SEE COLOR NOTE BEFORE BUYING.
A chartreuse vision, “Day Dreams” from Greeff’s 1970s era “Diaphanous Flowers Collection,” channels Lily Pulitzer and then some. A riot of color and bursting flowers for either some pillow fronts, a message board back, or part of the upholstery of a patched chair. Might be enough for a child’s dress. Made in England for Warner and Sons Limited. Screen printed, 100% cotton everglaze. #5859093 in the Greeff archive, 1974.
Perfect for a Florida Room, beach house, or preppie decor.
SIZE: 26″ wide + 1″ selvage on one side” x 34.75″ long
COLORS: My pics don’t properly capture the color (and I tried, I really tried!) 🙂 This piece is all about the chartreuse, all about the chartreuse, the chartreuse! All colors are brighter and more dynamic than most of the pics (pics #1, #4 & #10 were taken in direct sunlight to give you a better idea of the color). Also has millennial pink, sage, Kelly Green, Robin’s Egg Blue, white, mint, and cornsilk.
“…we have never looked upon ourselves as ‘dealers in textiles.’ We regard textiles simply as one means of artistic expression…” — Theodore Greeff, President, Greeff Fabrics, Inc.
Maker: Greeff Fabrics, Inc was founded in the US by Theodore Greeff in 1933 to make a wide range of mostly traditional style interior fabrics and wallcoverings, grouped in collections, for high-end interior designers.
By 1971, Greeff’s chief designer was a female, Virginia Nepodal. Lesley Jackson writes in her book Twentieth-Century Pattern Design that, “Virginia Nepodal, an in-house designer at Cheney Brothers during the 1940s, who transferred to the newly merged Cheney, Greeff & Co. during the early 1950s, worked in an accessible modern style, creating patterns such as Mushrooms, Sanderlings, and Seeds (all 1951). Subsequently, as design director of Greeff Fabrics from 1952 to 1985, Nepodal was responsible for the stylings of both textiles and wallpaper, where she juggled the dual requirements of ‘Contemporary’ and traditional design.” Jackson’s book points to Marion Dorn, John Little, Dan Rasmassen, and Dagmar Wilson as key designers from the 1940s and after.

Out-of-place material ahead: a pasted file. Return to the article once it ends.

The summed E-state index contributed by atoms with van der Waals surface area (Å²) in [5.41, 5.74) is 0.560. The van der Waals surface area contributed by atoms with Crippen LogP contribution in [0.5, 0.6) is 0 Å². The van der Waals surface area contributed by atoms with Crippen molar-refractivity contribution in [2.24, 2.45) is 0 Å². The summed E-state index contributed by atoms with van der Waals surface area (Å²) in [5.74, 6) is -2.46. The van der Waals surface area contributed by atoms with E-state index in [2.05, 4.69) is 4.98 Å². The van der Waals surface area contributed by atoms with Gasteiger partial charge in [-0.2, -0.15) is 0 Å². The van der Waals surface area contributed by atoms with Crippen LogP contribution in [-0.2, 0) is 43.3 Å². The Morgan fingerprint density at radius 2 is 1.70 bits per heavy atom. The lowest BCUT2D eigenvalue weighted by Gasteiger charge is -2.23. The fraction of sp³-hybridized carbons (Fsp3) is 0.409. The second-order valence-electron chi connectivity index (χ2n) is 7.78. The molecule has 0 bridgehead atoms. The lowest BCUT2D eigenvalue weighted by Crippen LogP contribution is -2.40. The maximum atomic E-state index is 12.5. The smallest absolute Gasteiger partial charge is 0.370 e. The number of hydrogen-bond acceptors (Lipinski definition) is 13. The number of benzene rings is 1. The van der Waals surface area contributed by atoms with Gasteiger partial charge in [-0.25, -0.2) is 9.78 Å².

Benjamin Warner founded Warner in 1870, having come from a long family line in the textiles industry. It became Warner & Sons in 1891. They were known for their very high-end silks in particular, with design references dating to the 15th-18th centuries.
Why High-End Vintage Fabric Samples? Because the large over size sample and superior manufacturing quality make it possible to access a very high-end fabric for a smaller scale project without the high cost of these classic vintage fabrics, which often begin at over $150 a yard, if they can still be found at all. Other reasons are to access a small amount of discontinued fabric to match or to repair an existing piece in your home.
SHOP MISSION: For art and textiles I use eco-friendly resources including non-toxic materials, and upcycled textiles for sale or turned into new products. My philosophy is #buyantiquesfirst #buyvintagefirst #buyusedfirst #buyupcycledfirst and sell them as they are, or turn them into something new.
I believe it’s our duty as contemporary earth dwellers to not make new demands on the industrial economy and instead to utilize already embedded energy is the quadrillions of products already made and still usable in life today either as they are, or transformed into something fresh.
With my products, together you and I help reduce earth impacts since I source vintage items and resources either as they are, or to upcycle into new products, giving them a new life. This reduces demand on current resources, preserves history, and keeps valuable items out of the landfill, all of which asks just a little bit less out of our ever-giving Mother Earth. And since Etsy buys carbon offsets for all shipping, this approach is a win-win for the sustainability-minded shopper.